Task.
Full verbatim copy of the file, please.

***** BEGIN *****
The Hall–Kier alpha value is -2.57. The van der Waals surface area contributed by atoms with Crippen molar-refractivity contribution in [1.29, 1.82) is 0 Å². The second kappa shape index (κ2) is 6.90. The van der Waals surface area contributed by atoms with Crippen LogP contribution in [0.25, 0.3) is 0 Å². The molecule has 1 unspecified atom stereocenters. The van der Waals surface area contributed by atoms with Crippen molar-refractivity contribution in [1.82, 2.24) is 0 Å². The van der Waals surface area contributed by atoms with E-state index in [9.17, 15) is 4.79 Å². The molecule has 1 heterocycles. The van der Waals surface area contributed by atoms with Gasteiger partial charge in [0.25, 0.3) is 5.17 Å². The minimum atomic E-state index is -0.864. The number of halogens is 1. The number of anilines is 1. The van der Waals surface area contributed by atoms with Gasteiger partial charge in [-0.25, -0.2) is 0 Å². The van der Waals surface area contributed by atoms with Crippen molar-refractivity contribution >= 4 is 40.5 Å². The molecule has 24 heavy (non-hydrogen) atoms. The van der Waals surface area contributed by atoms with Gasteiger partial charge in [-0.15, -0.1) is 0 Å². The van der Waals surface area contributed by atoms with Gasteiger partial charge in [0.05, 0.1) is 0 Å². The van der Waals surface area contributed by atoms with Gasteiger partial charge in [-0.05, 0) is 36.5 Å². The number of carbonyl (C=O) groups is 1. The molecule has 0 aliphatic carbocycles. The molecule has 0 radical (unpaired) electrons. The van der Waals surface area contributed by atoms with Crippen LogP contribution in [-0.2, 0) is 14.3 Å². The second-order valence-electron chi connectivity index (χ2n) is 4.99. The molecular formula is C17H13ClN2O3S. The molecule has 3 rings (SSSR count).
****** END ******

The Hall–Kier alpha value is -2.57. The van der Waals surface area contributed by atoms with Crippen molar-refractivity contribution in [1.29, 1.82) is 0 Å². The second kappa shape index (κ2) is 6.90. The van der Waals surface area contributed by atoms with Crippen LogP contribution in [0.25, 0.3) is 0 Å². The molecule has 1 unspecified atom stereocenters. The van der Waals surface area contributed by atoms with Crippen molar-refractivity contribution in [1.82, 2.24) is 0 Å². The van der Waals surface area contributed by atoms with E-state index in [9.17, 15) is 4.79 Å². The molecule has 1 heterocycles. The van der Waals surface area contributed by atoms with Gasteiger partial charge in [0.25, 0.3) is 5.17 Å². The minimum atomic E-state index is -0.864. The number of halogens is 1. The number of anilines is 1. The van der Waals surface area contributed by atoms with Gasteiger partial charge in [-0.25, -0.2) is 0 Å². The van der Waals surface area contributed by atoms with Crippen molar-refractivity contribution >= 4 is 40.5 Å². The molecule has 24 heavy (non-hydrogen) atoms. The van der Waals surface area contributed by atoms with Gasteiger partial charge in [-0.15, -0.1) is 0 Å². The van der Waals surface area contributed by atoms with Gasteiger partial charge in [0.05, 0.1) is 0 Å². The van der Waals surface area contributed by atoms with Gasteiger partial charge in [-0.05, 0) is 36.5 Å². The number of carbonyl (C=O) groups is 1. The molecule has 0 aliphatic carbocycles. The molecule has 0 radical (unpaired) electrons. The van der Waals surface area contributed by atoms with Crippen LogP contribution in [-0.2, 0) is 14.3 Å². The second-order valence-electron chi connectivity index (χ2n) is 4.99. The molecular formula is C17H13ClN2O3S. The molecule has 3 rings (SSSR count).